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How to spot and avoid FRAUDSTERS and SCAMMERS after a DISASTER
By Olivia Cook // Aug 01, 2023

Disasters can bring out the best in people. Sadly they can also bring out the worst.

Here are some ways to spot and avoid a deluge of human vultures – fraudsters, looters, lowlifes, scammers, thieves – looking for an opportunity to exploit and prey on victims who had just lost everything following a disaster. (h/t to TheSurvivalMom.com)


Homeowners, in their haste to start their post-disaster cleanup, usually gut their homes to find undamaged household items and personal possessions and take them to a "safe" and dry place.

But more often than not, they resort to piling their salvaged belongings and valuables in their front yards with the intention of sorting through them later. Note that anything "left outside" – unguarded or unsecured – becomes fair game for human vultures searching for anything of value.

Identity thieves

Be careful about discarding sodden paperwork, mail and personal fires amid the pile of debris during your clean up as these discarded documents can be exploited, used to create fraudulent identities or even sold to other criminals. Prepare a grab-n-go binder to organize copies of important documents.

Protect your mail by immediately completing a United States Postal Service mail hold request, especially if you are unable to retrieve your mail while being displaced. The postal service will hold your mail for up to 30 days. For displacements longer than 30 days, you can complete a temporary change of address so your mail will be forwarded to wherever you are.

Cleanup and repair contractor fraud and scams

Be cautious and skeptical of anyone promising immediate cleanup and repairs. Those are dubious at best and a scam at worst. You'll wind up with outrageously high price quotes and/or demands to pay up front only to vanish with your money without completing the job. Others can perform shoddy work that will require you to hire professionals to rectify their mistakes.

Don't tell bidders, contractors and handymen you've just received your insurance check unless you absolutely need to. And don’t tell them how much it was because it will tell them how much to bid the job for.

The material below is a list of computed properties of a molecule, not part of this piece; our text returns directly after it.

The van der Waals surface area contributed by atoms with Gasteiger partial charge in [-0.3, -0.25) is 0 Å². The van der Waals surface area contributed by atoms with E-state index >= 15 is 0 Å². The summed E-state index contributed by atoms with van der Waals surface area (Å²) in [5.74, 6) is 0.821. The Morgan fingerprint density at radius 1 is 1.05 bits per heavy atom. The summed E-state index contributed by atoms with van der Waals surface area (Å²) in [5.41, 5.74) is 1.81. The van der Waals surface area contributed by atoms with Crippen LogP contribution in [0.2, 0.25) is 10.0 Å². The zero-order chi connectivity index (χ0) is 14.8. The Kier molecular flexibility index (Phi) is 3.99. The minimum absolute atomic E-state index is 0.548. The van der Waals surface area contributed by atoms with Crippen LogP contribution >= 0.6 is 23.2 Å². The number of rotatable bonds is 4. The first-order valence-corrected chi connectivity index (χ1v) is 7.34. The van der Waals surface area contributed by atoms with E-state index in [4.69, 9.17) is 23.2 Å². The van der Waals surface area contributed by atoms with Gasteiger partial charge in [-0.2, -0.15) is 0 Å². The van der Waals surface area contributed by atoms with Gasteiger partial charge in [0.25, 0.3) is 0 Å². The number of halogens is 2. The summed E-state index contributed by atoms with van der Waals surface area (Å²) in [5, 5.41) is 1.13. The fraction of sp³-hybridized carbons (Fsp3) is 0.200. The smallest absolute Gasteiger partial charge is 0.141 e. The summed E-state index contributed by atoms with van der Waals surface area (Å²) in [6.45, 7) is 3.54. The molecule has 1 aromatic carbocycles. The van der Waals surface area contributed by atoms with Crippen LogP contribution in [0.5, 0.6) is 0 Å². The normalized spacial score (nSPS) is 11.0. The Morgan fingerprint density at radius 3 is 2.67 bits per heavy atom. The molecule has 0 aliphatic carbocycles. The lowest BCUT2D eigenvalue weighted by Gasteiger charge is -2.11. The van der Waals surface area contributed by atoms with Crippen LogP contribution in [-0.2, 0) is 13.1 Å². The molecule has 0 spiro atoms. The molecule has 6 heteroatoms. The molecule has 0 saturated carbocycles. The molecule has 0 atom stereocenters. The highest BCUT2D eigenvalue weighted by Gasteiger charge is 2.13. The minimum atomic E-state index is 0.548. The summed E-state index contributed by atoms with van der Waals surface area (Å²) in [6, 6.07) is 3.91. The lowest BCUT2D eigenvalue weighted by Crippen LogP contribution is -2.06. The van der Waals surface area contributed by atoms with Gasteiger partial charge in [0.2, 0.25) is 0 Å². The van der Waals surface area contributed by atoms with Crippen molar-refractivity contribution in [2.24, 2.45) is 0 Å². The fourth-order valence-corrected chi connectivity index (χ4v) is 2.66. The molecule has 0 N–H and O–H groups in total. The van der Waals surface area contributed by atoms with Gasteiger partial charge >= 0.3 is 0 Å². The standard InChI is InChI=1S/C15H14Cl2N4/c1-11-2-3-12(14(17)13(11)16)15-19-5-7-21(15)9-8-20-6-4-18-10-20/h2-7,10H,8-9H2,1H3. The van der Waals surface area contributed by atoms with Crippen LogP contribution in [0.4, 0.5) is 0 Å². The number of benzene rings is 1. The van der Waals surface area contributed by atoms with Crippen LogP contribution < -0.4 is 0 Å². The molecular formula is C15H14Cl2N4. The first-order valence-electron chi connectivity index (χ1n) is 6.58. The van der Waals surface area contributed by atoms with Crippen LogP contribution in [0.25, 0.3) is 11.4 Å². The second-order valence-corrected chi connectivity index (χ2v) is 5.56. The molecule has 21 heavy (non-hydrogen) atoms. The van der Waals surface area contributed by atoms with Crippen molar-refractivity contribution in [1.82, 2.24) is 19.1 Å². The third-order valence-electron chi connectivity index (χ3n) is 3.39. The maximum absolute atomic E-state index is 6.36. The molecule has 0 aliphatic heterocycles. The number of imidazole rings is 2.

Research a contractor's reputation and work online. Before you pay, ask for proper identification, licenses and proof of insurance. A legitimate contractor will have no problem providing you with a current certificate of insurance. Check out tips for hiring reputable contractors to repair your property after a disaster.

Always get a signed contract. A detailed contract should provide specifics regarding cost, timing, payments and guarantees/warranties.

Never make the final payment until all the work agreed upon is done, the work performed meets local and state building codes and you're completely satisfied.

Guard your personal information. Only scammers will say they're government officials and then demand money, your bank account, credit card information or Social Security number.

Price gouging

This happens when businesses increase the cost of vital goods in demand or in limited supply at the expense of natural disaster victims. The majority of states currently have legislation making it illegal to increase prices during disasters.

Individuals pretending to be disaster victims

Be wary of anyone going door-to-door. No one likes to be taken advantage of, especially in the aftermath of a disaster. Always ask for additional information from those seeking assistance, such as requesting an address to verify their genuine needs, confirming if their home had been destroyed and ensuring they're not simply seeking unwarranted handouts. There will be individuals out there that may use the addresses of homes that have been vacant due to a disaster (earthquake, fire, flooding, etc.)

Disaster-related charity scams

Scammers know how to seem like a real charity when they're really just on the take. Check out tips on how to donate wisely and avoid charity scams.

Charitable solicitation fraud may occur when a fraudster poses as a legitimate organization, such as the Red Cross, or a non-existent charity established to support relief efforts. Phony websites reach a worldwide audience and are created to collect credit cards and other personal information that is later sold or used.

Verify spam schemes with web services like ScamBusters.org. (Related: Online safety: How to avoid common internet scams.)

Con artists impersonating disaster relief organizations, government agency officials or insurance agents

Know that the Federal Emergency Management Agency (FEMA) doesn't charge application fees for assistance. If someone wants money to help you "qualify" for FEMA funds and other assistance, that's a scam.

Never give banking information over the phone. FEMA, for example, should already have it and other pertinent information if you applied for relief. FEMA will notify survivors by phone or mail if their applications are receiving additional scrutiny. Check out some tips on how to avoid disaster recovery scams.

If you suspect a scam, report it to the Federal Trade Commission at ReportFraud.FTC.gov.

Find more stories like this at SelfDefense.news.

Watch this video about avoiding post-disaster scams.

This video is from the Daily Videos channel on Brighteon.com.

More related stories:

Online safety: How to avoid common internet scams.

Digital fraud: How to avoid QR code scams.

Digital prepping: How to keep your personal data safe.

Sources include:

TheSurvivalMom.com 1


TheSurvivalMom.com 2

TheSurvivalMom.com 3


FTC.gov 1

FTC.gov 2

FTC.gov 3

FTC.gov 4


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